Also, Jim is an occasional reader of this blog and he recently posted a Letter to the Editor of the Missouri Republican in support of slavery and sectional compromise that I shared on this website not too long ago. That letter was a fascinating insight into the thoughts of a pro-Union border slave state resident as the country was on the brink of disunion.

Cheers

Public History, Social Media, and the Importance of Place in Shaping Meaningful Dialogue

The International Coalition of Sites of Conscience is an organization dedicated to commemorating difficult histories throughout the world. They have done much work in recent years to reshape the field of interpretation with groundbreaking initiatives that place facilitated dialogue front and center in public history programs, and I’ve had the privilege of taking several training courses with ICSC over the past year. I’m a big fan of ICSC and their mission.

The training I received focused on facilitating dialogue at National Parks. In the most recent course I took it was reinforced repeatedly that place is an extremely important element in fostering good conversation; where the dialogue takes place is as important as the topic under discussion. A nineteenth century farm owned by a German-American resident opens up an avenue for discussing immigration to the United States today, whereas if that farm was cultivated by slave labor it could open a different conversation about race or slavery. I took that point to heart at the time, but it was reinforced today after flipping through ICSC’s Facebook page. To commemorate Black History Month, ICSC reached out to a number of different history museums this week asking them to pose a question on their page about race and civil rights in the United States. While this attempt to start a meaningful online dialogue came from a place of good intentions, few followers of the page (which number more than 3,000) chose to engage in the discussion, and the comments that did come were…interesting:

Sites of Conscience Troll

While it’s perfectly valid to ask where the numbers came from for this post, we can also see a troublesome Ben Stein approach to discussing racism which implies that any desire to discuss race or racism in American society is itself a racist act. More broadly the place where this discussion occurred–Facebook–presents a serious barrier to partaking in a meaningful dialogue about this topic. While public historians over the past twenty-five years have embraced the “shared authority” paradigm as a way of including visitors and communities in the creation of history exhibits in museums and other educational programs, I think we continue to struggle with how to put the shared authority paradigm into practice within the world of online websites and social media outlets because they are places we still haven’t figured out yet. Fellow public historian Elizabeth Catte even wonders if shared authority will be around much longer given that many digital audiences use platforms like comment sections for the sole purpose of trolling and being confrontational with others.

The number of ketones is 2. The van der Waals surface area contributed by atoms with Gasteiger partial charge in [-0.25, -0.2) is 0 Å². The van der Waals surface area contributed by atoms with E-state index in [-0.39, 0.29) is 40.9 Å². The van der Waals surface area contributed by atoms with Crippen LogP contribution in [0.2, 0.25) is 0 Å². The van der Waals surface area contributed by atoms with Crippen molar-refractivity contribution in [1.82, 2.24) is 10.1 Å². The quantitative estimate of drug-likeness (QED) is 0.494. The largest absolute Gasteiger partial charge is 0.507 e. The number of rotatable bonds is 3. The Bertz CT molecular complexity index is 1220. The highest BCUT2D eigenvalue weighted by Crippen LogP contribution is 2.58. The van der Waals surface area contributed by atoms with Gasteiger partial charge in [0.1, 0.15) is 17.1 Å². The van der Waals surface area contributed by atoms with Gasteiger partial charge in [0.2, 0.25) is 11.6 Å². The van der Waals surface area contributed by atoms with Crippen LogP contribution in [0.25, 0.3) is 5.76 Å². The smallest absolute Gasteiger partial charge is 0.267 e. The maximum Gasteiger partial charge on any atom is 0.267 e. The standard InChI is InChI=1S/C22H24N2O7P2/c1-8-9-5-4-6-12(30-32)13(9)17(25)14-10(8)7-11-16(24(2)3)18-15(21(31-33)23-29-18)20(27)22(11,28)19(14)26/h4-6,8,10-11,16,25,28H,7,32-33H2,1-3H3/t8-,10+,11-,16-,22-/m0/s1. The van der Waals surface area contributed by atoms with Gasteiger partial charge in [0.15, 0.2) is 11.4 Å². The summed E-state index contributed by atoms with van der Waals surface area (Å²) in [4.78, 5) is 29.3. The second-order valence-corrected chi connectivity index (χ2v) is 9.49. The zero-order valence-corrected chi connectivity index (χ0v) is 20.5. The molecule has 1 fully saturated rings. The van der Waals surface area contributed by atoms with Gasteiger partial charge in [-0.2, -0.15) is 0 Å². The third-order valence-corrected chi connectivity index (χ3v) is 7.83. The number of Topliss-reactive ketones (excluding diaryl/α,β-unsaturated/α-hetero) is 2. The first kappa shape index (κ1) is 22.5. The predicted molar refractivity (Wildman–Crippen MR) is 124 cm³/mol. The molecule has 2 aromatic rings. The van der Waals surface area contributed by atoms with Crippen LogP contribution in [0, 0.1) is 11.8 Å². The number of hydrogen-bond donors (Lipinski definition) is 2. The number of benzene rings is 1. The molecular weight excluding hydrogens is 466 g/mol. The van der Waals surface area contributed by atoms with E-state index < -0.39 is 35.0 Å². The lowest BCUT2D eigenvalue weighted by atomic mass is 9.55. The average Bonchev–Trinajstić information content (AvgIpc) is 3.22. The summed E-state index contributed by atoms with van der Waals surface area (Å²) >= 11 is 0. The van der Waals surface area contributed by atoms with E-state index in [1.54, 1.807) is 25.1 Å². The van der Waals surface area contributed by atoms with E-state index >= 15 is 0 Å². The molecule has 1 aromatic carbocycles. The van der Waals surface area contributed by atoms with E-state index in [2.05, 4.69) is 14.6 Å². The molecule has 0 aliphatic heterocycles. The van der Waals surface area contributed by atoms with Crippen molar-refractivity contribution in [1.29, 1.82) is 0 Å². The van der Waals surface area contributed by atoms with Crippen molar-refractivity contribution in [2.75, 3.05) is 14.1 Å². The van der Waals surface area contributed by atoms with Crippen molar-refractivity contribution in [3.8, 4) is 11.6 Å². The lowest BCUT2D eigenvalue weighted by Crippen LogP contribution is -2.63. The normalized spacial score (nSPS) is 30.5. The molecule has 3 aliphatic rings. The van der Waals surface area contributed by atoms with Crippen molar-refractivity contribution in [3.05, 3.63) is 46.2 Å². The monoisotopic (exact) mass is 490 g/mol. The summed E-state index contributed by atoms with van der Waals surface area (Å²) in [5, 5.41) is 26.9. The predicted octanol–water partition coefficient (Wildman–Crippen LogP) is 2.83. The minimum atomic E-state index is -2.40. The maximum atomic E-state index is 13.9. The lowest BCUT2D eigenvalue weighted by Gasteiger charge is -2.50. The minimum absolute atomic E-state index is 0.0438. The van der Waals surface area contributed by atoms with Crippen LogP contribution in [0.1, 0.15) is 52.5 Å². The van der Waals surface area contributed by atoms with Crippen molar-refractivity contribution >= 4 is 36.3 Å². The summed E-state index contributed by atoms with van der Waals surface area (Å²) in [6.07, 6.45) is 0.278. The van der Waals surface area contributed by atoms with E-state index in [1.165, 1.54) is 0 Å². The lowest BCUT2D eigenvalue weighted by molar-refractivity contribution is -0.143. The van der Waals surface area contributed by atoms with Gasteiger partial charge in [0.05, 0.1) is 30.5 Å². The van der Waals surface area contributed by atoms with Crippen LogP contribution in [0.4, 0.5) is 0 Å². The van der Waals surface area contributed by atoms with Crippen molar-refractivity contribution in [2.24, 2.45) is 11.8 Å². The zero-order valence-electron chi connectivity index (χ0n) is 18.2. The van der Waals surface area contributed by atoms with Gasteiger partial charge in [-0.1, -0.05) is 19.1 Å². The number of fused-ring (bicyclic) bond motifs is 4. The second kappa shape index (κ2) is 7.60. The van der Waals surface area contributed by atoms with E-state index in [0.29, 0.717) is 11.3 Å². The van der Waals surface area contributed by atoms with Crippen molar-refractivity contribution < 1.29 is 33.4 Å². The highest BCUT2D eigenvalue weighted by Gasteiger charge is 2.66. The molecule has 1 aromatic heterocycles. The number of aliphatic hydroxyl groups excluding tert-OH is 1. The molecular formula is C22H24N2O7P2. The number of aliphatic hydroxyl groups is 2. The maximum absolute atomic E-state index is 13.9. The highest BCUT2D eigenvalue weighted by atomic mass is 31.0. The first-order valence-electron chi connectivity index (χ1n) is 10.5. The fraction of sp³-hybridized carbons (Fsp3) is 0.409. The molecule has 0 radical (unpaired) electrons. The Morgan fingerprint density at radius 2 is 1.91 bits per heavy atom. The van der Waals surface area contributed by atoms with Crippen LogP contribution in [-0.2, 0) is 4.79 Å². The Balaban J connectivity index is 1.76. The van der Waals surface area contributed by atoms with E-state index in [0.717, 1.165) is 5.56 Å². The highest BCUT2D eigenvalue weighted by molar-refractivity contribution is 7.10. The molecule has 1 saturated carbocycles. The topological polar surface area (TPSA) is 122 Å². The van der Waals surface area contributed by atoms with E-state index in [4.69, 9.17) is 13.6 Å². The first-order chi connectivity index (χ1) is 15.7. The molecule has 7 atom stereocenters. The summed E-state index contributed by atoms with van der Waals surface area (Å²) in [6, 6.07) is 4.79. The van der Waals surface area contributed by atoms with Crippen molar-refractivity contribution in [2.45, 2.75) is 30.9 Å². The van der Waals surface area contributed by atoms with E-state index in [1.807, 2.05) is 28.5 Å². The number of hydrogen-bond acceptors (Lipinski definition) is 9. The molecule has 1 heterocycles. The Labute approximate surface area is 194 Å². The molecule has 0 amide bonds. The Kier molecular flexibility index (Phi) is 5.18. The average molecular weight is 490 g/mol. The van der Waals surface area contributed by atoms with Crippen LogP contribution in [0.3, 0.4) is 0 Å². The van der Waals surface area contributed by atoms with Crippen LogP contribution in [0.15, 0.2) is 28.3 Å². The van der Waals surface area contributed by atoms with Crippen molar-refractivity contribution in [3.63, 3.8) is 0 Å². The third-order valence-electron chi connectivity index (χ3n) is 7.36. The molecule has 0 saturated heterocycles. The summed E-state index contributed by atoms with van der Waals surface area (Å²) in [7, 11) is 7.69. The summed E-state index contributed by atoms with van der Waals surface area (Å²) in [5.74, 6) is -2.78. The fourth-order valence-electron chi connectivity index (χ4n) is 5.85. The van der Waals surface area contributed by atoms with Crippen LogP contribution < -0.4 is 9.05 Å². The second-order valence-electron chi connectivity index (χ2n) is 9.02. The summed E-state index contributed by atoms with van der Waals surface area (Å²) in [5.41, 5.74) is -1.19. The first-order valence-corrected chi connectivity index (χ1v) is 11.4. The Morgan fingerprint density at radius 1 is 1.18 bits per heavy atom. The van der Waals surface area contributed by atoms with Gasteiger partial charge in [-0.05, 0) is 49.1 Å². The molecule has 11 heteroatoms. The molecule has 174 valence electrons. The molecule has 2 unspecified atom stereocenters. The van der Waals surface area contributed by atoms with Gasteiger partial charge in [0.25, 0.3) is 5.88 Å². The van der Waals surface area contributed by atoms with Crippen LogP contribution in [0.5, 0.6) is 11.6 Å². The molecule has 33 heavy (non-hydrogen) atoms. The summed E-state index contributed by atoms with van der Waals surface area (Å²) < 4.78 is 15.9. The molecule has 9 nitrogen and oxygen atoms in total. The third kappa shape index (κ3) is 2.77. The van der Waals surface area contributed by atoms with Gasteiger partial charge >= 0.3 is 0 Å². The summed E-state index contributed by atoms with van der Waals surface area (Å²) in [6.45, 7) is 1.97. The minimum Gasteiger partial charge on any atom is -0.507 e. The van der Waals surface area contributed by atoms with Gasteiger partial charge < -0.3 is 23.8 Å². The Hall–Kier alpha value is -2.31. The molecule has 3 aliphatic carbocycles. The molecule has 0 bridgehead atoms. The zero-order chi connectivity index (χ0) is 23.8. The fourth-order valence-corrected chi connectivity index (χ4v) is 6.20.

A few years ago my local paper decided to get rid of its own internal comment section (which allowed people to post anonymously) and instead outsource this task to Facebook so that all commenters had to post from their personal accounts. The prevailing belief among the paper’s editorial staff was that people would be inclined to tone down their hurtful rhetoric if they had to post something with their name attached to it. That of course never happened, and just about any hot-button issue you read about in this paper will be accompanied by confirmation bias, insulting and racist comments, off-topic rants, silly memes, and much more.

Can we ever get beyond “don’t read the comments!” in internet discourse? While Facebook proclaims itself as a place for making and maintaining relationships with people, the sheer size of the platform and the still relatively easy path for creating a sense of anonymity creates an emotional distance that leads some people to say hurtful things and manufacture outrage at the smallest slight or perceived issue. I gave up trying to have conversations there about politics or current events a long time ago because it was obvious that even people I considered to be great friends would have no qualms about posting rude comments towards me because my views didn’t meet their standards of ideological purity.

The biggest problem I see with a group like ICSC trying to hold a facilitated dialogue on Facebook is that there is no mechanism to establish boundaries and guidelines for maintaining a productive conversation besides deleting comments after they’ve been posted. Facilitated dialogue is premised on the idea that participants seek to gain a better understand of each other and different perspectives rather than trying to convince others of any particular viewpoint, so in that regard the medium is fairly open-ended in terms of content. But dialogue without any regulations is essentially an unproductive newspaper comments section. Directing Facebook users to a moderated space within ICSC’s website could be more productive than trying to host the conversation on Facebook itself. A set of rules on the organization’s website asking all participants to respect each other, put a check their on biases and assumptions, listen to others, and consent to these standards before commenting could provide a useful mechanism for advancing important conversations. It would be no different than providing a disclaimer page similar to the one on this website. My idea is not perfect and I don’t think anyone has really figured out how to make the internet a more civil place, but it’s the start of a much larger conversation we need to have about sharing (or perhaps moderating) authority on the internet when it comes to interpreting the stuff of history.